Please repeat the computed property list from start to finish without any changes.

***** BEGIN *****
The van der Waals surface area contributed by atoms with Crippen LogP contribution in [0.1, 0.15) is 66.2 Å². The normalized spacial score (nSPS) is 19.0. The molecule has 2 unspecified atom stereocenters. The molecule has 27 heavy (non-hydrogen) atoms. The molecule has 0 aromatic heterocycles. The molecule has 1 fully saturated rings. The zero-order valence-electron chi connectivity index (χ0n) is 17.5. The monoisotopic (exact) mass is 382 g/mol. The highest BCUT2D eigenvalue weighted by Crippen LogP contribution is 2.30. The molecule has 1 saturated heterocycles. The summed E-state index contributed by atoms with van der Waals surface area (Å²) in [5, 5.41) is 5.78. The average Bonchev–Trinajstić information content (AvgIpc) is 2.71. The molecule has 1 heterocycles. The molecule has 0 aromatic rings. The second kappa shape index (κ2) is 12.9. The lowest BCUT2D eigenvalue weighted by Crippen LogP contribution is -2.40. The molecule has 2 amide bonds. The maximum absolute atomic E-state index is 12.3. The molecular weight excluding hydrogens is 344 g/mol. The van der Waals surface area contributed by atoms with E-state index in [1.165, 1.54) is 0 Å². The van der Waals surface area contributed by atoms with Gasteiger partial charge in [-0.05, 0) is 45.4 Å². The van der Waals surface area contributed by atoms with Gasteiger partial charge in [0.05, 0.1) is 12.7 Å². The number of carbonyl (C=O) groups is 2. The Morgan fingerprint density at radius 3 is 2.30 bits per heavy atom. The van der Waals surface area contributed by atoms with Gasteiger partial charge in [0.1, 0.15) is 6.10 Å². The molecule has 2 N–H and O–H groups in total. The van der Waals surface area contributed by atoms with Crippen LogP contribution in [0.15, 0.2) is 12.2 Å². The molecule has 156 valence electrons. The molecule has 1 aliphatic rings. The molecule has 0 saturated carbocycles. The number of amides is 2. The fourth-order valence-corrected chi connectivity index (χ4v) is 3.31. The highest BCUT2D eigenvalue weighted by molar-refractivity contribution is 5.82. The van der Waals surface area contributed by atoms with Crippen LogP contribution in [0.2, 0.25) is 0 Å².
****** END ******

The van der Waals surface area contributed by atoms with Crippen LogP contribution in [0.1, 0.15) is 66.2 Å². The normalized spacial score (nSPS) is 19.0. The molecule has 2 unspecified atom stereocenters. The molecule has 27 heavy (non-hydrogen) atoms. The molecule has 0 aromatic heterocycles. The molecule has 1 fully saturated rings. The zero-order valence-electron chi connectivity index (χ0n) is 17.5. The monoisotopic (exact) mass is 382 g/mol. The highest BCUT2D eigenvalue weighted by Crippen LogP contribution is 2.30. The molecule has 1 saturated heterocycles. The summed E-state index contributed by atoms with van der Waals surface area (Å²) in [5, 5.41) is 5.78. The average Bonchev–Trinajstić information content (AvgIpc) is 2.71. The molecule has 1 heterocycles. The molecule has 0 aromatic rings. The second kappa shape index (κ2) is 12.9. The lowest BCUT2D eigenvalue weighted by Crippen LogP contribution is -2.40. The molecule has 2 amide bonds. The maximum absolute atomic E-state index is 12.3. The molecular weight excluding hydrogens is 344 g/mol. The van der Waals surface area contributed by atoms with E-state index in [1.165, 1.54) is 0 Å². The van der Waals surface area contributed by atoms with Gasteiger partial charge in [-0.05, 0) is 45.4 Å². The van der Waals surface area contributed by atoms with Gasteiger partial charge in [0.05, 0.1) is 12.7 Å². The number of carbonyl (C=O) groups is 2. The Morgan fingerprint density at radius 3 is 2.30 bits per heavy atom. The van der Waals surface area contributed by atoms with Gasteiger partial charge in [0.1, 0.15) is 6.10 Å². The molecule has 2 N–H and O–H groups in total. The van der Waals surface area contributed by atoms with Crippen LogP contribution in [0.15, 0.2) is 12.2 Å². The molecule has 156 valence electrons. The molecule has 1 aliphatic rings. The molecule has 0 saturated carbocycles. The number of amides is 2. The fourth-order valence-corrected chi connectivity index (χ4v) is 3.31. The highest BCUT2D eigenvalue weighted by molar-refractivity contribution is 5.82. The van der Waals surface area contributed by atoms with Crippen LogP contribution in [0.2, 0.25) is 0 Å².